Address to the Hull-House Woman's Club, December 11, 1901

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DAY NURSERIES OFTEN A HELP TO LAZY FATHERS.

Miss Jane Addams Tells of Abuses Likely to Follow When Children's Mothers Work Down-Town.

Day nurseries, like all other charities, are likely to meet with abuses, according to the testimony of Miss Jane Addams. In an address to the members of the Hull House Woman's Club yesterday she said women sometimes attempted to have their children taken care of that they might spend their time down-town. The day nursery in this way encourages idleness on the part of the father and influences the woman to work.

"We find it necessary to make a rule," said Miss Addams, "that children be taken only when it is necessary for the mother to work. In the case of widows or permanently deserted women there is no doubt about the matter. If the father is sick it is also right to care for the children. But too often we are asked to care for children whose fathers should be able to support them, but who are willing to break up home life and let their wives go out to work in order to make it easier for themselves."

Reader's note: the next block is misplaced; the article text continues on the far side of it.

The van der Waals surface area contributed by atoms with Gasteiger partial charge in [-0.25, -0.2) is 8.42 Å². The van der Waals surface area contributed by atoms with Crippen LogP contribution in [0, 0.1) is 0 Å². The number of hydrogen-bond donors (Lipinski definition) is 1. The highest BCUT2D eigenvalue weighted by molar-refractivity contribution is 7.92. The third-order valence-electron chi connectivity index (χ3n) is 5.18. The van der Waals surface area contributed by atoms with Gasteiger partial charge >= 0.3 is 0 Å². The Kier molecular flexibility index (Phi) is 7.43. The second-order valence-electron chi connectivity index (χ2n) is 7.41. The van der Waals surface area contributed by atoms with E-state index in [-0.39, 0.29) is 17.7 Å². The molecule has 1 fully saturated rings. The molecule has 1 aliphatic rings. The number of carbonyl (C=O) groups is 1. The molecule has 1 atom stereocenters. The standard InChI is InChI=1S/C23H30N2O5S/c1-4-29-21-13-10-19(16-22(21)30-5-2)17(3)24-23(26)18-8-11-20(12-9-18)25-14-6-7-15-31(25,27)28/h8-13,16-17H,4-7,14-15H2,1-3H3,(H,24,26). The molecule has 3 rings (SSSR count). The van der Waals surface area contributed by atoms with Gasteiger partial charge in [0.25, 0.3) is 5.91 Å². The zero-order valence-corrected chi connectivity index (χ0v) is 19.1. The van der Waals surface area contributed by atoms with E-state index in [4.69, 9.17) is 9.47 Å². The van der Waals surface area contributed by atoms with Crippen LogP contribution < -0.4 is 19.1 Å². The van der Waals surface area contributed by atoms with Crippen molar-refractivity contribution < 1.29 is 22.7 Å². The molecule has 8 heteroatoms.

Miss Addams said the day nursery at Hull House was overcrowded and many children were turned away. A number of children sent there once this fall have, however, been kept away since by their parents, who were insulted when they found the children had been given a much needed bath.

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